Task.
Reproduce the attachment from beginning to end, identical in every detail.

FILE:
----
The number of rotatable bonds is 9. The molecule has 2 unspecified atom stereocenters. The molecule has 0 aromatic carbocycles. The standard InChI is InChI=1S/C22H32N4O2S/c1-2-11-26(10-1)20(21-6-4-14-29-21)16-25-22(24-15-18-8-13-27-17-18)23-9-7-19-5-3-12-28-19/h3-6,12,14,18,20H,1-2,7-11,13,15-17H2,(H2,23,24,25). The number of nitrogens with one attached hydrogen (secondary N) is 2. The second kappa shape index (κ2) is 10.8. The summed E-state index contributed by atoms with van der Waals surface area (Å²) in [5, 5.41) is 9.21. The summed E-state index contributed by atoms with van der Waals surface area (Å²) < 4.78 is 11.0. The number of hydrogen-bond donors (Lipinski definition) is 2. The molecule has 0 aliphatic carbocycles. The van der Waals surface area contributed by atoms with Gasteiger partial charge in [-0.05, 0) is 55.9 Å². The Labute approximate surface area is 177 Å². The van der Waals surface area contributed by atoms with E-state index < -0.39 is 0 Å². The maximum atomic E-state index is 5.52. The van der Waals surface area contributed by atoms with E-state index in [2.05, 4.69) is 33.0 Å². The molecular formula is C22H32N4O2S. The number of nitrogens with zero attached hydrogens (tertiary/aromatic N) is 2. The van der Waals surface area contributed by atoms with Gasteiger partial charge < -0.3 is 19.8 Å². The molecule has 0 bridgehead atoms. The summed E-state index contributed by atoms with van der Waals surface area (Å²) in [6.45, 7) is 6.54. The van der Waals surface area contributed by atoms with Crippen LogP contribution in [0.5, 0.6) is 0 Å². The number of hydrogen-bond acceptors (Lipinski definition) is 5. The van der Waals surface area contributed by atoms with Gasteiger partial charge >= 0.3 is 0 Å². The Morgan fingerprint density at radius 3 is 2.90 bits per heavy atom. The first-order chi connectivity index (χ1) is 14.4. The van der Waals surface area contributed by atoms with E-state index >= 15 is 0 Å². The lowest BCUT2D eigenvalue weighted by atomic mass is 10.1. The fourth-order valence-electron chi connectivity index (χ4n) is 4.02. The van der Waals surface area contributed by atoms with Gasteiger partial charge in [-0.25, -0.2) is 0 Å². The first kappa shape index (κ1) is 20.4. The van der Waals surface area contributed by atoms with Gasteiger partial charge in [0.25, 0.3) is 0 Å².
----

The number of rotatable bonds is 9. The molecule has 2 unspecified atom stereocenters. The molecule has 0 aromatic carbocycles. The standard InChI is InChI=1S/C22H32N4O2S/c1-2-11-26(10-1)20(21-6-4-14-29-21)16-25-22(24-15-18-8-13-27-17-18)23-9-7-19-5-3-12-28-19/h3-6,12,14,18,20H,1-2,7-11,13,15-17H2,(H2,23,24,25). The number of nitrogens with one attached hydrogen (secondary N) is 2. The second kappa shape index (κ2) is 10.8. The summed E-state index contributed by atoms with van der Waals surface area (Å²) in [5, 5.41) is 9.21. The summed E-state index contributed by atoms with van der Waals surface area (Å²) < 4.78 is 11.0. The number of hydrogen-bond donors (Lipinski definition) is 2. The molecule has 0 aliphatic carbocycles. The van der Waals surface area contributed by atoms with Gasteiger partial charge in [-0.05, 0) is 55.9 Å². The Labute approximate surface area is 177 Å². The van der Waals surface area contributed by atoms with E-state index < -0.39 is 0 Å². The maximum atomic E-state index is 5.52. The van der Waals surface area contributed by atoms with E-state index in [2.05, 4.69) is 33.0 Å². The molecular formula is C22H32N4O2S. The number of nitrogens with zero attached hydrogens (tertiary/aromatic N) is 2. The van der Waals surface area contributed by atoms with Gasteiger partial charge < -0.3 is 19.8 Å². The molecule has 0 bridgehead atoms. The summed E-state index contributed by atoms with van der Waals surface area (Å²) in [6.45, 7) is 6.54. The van der Waals surface area contributed by atoms with Crippen LogP contribution in [0.5, 0.6) is 0 Å². The number of hydrogen-bond acceptors (Lipinski definition) is 5. The van der Waals surface area contributed by atoms with Gasteiger partial charge >= 0.3 is 0 Å². The Morgan fingerprint density at radius 3 is 2.90 bits per heavy atom. The first-order chi connectivity index (χ1) is 14.4. The van der Waals surface area contributed by atoms with E-state index >= 15 is 0 Å². The lowest BCUT2D eigenvalue weighted by atomic mass is 10.1. The fourth-order valence-electron chi connectivity index (χ4n) is 4.02. The van der Waals surface area contributed by atoms with Gasteiger partial charge in [-0.25, -0.2) is 0 Å². The first kappa shape index (κ1) is 20.4. The van der Waals surface area contributed by atoms with Gasteiger partial charge in [0.25, 0.3) is 0 Å².